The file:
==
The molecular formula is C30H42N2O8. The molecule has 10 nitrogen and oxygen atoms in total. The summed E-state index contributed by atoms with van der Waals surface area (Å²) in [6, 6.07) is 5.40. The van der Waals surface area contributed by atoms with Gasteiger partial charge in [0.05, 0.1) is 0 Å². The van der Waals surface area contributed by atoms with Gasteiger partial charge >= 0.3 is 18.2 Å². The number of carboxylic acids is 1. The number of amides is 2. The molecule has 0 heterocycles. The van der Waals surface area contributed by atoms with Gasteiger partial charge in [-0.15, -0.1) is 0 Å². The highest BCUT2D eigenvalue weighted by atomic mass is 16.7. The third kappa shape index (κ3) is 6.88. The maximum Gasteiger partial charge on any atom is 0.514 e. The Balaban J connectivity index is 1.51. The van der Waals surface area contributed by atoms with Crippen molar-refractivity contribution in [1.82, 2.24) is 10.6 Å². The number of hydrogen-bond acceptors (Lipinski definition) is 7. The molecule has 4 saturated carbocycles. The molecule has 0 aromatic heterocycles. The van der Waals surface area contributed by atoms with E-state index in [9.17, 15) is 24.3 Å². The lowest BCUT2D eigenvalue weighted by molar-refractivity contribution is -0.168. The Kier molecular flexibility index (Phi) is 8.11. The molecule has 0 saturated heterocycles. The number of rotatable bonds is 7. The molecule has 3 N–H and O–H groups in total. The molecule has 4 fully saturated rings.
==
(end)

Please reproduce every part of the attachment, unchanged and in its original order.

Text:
The molecular formula is C30H42N2O8. The molecule has 10 nitrogen and oxygen atoms in total. The summed E-state index contributed by atoms with van der Waals surface area (Å²) in [6, 6.07) is 5.40. The van der Waals surface area contributed by atoms with Gasteiger partial charge in [0.05, 0.1) is 0 Å². The van der Waals surface area contributed by atoms with Gasteiger partial charge >= 0.3 is 18.2 Å². The number of carboxylic acids is 1. The number of amides is 2. The molecule has 0 heterocycles. The van der Waals surface area contributed by atoms with Gasteiger partial charge in [-0.15, -0.1) is 0 Å². The highest BCUT2D eigenvalue weighted by atomic mass is 16.7. The third kappa shape index (κ3) is 6.88. The maximum Gasteiger partial charge on any atom is 0.514 e. The Balaban J connectivity index is 1.51. The van der Waals surface area contributed by atoms with Crippen molar-refractivity contribution in [1.82, 2.24) is 10.6 Å². The number of hydrogen-bond acceptors (Lipinski definition) is 7. The molecule has 4 saturated carbocycles. The molecule has 0 aromatic heterocycles. The van der Waals surface area contributed by atoms with E-state index in [9.17, 15) is 24.3 Å². The lowest BCUT2D eigenvalue weighted by molar-refractivity contribution is -0.168. The Kier molecular flexibility index (Phi) is 8.11. The molecule has 0 saturated heterocycles. The number of rotatable bonds is 7. The molecule has 3 N–H and O–H groups in total. The molecule has 4 fully saturated rings.